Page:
The following is an excerpt from The Vaccine Reaction.
A federal court has ruled that the First Amendment demands that the state of Mississippi permit a religious exemption to vaccination for school children by July 15, 2023. Judge Halil S. Ozerden’s order bars state health officials and anyone acting under their direction from enforcing Mississippi Code § 41-23-37, compulsory school vaccination law, unless an opt out provision for religious exemption is provided.1
Mississippi allows medical exemptions to mandatory vaccination laws which require that all children receive vaccinations for diphtheria, tetanus, and pertussis (DPT), measles, mumps and rubella (MMR), polio, hepatitis, and chicken pox in order to attend public or private school.
The six plaintiffs in this case argued that by offering a secular exemption to mandatory vaccination laws, school officials demonstrated that exceptions to the law could be made but they simply chose to exclude children whose reason for not vaccinating were religious in violation of the U.S. Constitution.
The court’s monumental decision allows parents with sincerely held religious beliefs to follow their conscience and religious beliefs while still providing their children with a school education.
Many of these parents were forced to home school their children or their families had to move out of state so that the children could attend school.
The law firm Siri & Gilmsted, LLP represented the plaintiffs and funding for the litigation was provided by Informed Consent Action Network (ICAN). Attorneys for the plaintiffs said,
Plaintiffs are incredibly heartened that a federal court agreed that the State cannot afford a secular exemption without affording a religious exemption and that doing so violated the First Amendment.
Mississippi state spokesperson, Liz Sharlot, has not said whether the state officials will appeal the ruling.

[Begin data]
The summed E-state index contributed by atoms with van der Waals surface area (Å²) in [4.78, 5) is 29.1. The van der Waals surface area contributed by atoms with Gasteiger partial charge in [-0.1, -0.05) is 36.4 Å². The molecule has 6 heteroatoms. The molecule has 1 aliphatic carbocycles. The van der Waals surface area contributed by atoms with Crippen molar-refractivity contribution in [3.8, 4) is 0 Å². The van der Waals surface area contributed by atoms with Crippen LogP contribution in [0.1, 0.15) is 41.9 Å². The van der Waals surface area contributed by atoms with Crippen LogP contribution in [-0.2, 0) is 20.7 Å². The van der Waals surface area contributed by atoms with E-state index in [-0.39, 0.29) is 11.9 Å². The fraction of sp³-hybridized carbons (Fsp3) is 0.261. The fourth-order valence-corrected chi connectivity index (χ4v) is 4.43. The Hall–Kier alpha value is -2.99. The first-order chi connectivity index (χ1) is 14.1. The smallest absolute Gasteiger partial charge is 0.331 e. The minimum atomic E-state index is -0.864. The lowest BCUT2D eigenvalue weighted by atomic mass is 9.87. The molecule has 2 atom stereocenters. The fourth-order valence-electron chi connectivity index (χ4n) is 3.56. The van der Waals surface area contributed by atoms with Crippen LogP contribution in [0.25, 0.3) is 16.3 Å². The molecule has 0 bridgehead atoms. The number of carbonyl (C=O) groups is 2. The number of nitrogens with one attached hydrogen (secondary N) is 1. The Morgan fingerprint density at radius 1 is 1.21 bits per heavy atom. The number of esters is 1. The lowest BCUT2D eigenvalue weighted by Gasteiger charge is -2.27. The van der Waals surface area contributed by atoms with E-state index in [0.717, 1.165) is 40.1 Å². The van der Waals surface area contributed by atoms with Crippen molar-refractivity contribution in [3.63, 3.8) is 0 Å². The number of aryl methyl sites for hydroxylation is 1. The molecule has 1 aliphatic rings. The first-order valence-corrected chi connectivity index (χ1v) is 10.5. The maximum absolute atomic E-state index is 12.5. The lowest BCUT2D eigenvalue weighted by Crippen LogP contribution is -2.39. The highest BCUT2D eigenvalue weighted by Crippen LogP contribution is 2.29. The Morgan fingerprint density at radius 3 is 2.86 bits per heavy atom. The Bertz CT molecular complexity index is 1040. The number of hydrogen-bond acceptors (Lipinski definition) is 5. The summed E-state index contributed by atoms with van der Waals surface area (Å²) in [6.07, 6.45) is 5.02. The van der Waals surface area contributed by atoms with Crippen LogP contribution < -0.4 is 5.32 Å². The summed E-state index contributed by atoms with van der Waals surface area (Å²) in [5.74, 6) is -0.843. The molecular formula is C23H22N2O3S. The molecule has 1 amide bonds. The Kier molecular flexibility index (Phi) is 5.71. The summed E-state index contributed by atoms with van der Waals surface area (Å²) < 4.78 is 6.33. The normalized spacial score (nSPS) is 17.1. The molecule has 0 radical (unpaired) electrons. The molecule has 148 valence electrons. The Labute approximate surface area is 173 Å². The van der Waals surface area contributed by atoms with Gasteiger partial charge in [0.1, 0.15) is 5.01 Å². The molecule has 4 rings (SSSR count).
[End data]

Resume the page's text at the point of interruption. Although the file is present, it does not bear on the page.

After the court’s decision, only five states are left without a religious exemption to mandatory vaccination, California, Connecticut, Maine, New York and West Virginia.
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It's still an experimental vaccine and no one should be forced to take it. The vaccinated can still spread the virus.
With regards to the religious community exemption. The Amish are as religious a group as any other. When polio started to decimate their communities they started to take the polio vaccine. That's the other side of the argument.
Yeah, but the Polio vaccination has been around for decades and was proven to be effective and the people dispensing it were trustworthy. Nowadays since Bill Gates got involved in its method of distribution things aren't so great and Polio is making a comeback.
It's no more complicated than that. Bill Gates is a creep. Period.
Even with the Amish it was still voluntary.
If there can be a religious exemption there should be a personal exemption where anyone objecting to the jab can refuse it without persecution.
I have a religion belief (faith based) that the jab has killed at least half as many as those contracting CCP Covid.